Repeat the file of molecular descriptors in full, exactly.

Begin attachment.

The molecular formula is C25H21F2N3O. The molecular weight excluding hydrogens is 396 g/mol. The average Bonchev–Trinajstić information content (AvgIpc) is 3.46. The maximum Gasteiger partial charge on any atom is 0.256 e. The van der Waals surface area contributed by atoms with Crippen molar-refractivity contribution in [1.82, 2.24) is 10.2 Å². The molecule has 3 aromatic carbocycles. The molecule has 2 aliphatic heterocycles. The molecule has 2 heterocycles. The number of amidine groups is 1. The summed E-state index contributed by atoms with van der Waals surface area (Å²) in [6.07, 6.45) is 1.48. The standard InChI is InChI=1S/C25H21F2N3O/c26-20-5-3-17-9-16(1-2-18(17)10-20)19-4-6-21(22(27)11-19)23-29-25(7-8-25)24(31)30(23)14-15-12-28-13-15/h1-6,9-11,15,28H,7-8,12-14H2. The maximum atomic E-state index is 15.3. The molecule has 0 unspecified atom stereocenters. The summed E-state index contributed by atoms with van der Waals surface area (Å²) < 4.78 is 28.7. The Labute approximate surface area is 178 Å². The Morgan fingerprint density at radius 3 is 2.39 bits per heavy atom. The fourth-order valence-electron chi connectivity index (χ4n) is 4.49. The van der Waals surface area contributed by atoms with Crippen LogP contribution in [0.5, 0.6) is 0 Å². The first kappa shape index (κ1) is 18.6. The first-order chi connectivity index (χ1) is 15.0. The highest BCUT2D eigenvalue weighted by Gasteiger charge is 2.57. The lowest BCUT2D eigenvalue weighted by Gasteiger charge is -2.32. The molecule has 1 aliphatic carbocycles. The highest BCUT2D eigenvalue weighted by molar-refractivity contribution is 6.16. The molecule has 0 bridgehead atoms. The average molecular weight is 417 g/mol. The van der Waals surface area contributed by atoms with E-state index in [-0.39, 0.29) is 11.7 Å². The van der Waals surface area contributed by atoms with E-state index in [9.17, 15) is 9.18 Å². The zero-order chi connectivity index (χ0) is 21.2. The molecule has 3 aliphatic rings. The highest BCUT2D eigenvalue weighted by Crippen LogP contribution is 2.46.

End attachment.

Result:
The molecular formula is C25H21F2N3O. The molecular weight excluding hydrogens is 396 g/mol. The average Bonchev–Trinajstić information content (AvgIpc) is 3.46. The maximum Gasteiger partial charge on any atom is 0.256 e. The van der Waals surface area contributed by atoms with Crippen molar-refractivity contribution in [1.82, 2.24) is 10.2 Å². The molecule has 3 aromatic carbocycles. The molecule has 2 aliphatic heterocycles. The molecule has 2 heterocycles. The number of amidine groups is 1. The summed E-state index contributed by atoms with van der Waals surface area (Å²) in [6.07, 6.45) is 1.48. The standard InChI is InChI=1S/C25H21F2N3O/c26-20-5-3-17-9-16(1-2-18(17)10-20)19-4-6-21(22(27)11-19)23-29-25(7-8-25)24(31)30(23)14-15-12-28-13-15/h1-6,9-11,15,28H,7-8,12-14H2. The maximum atomic E-state index is 15.3. The molecule has 0 unspecified atom stereocenters. The summed E-state index contributed by atoms with van der Waals surface area (Å²) < 4.78 is 28.7. The Labute approximate surface area is 178 Å². The Morgan fingerprint density at radius 3 is 2.39 bits per heavy atom. The fourth-order valence-electron chi connectivity index (χ4n) is 4.49. The van der Waals surface area contributed by atoms with Crippen LogP contribution in [0.5, 0.6) is 0 Å². The first kappa shape index (κ1) is 18.6. The first-order chi connectivity index (χ1) is 15.0. The highest BCUT2D eigenvalue weighted by Gasteiger charge is 2.57. The lowest BCUT2D eigenvalue weighted by Gasteiger charge is -2.32. The molecule has 1 aliphatic carbocycles. The highest BCUT2D eigenvalue weighted by molar-refractivity contribution is 6.16. The molecule has 0 bridgehead atoms. The average molecular weight is 417 g/mol. The van der Waals surface area contributed by atoms with E-state index in [-0.39, 0.29) is 11.7 Å². The van der Waals surface area contributed by atoms with E-state index in [9.17, 15) is 9.18 Å². The zero-order chi connectivity index (χ0) is 21.2. The molecule has 3 aliphatic rings. The highest BCUT2D eigenvalue weighted by Crippen LogP contribution is 2.46.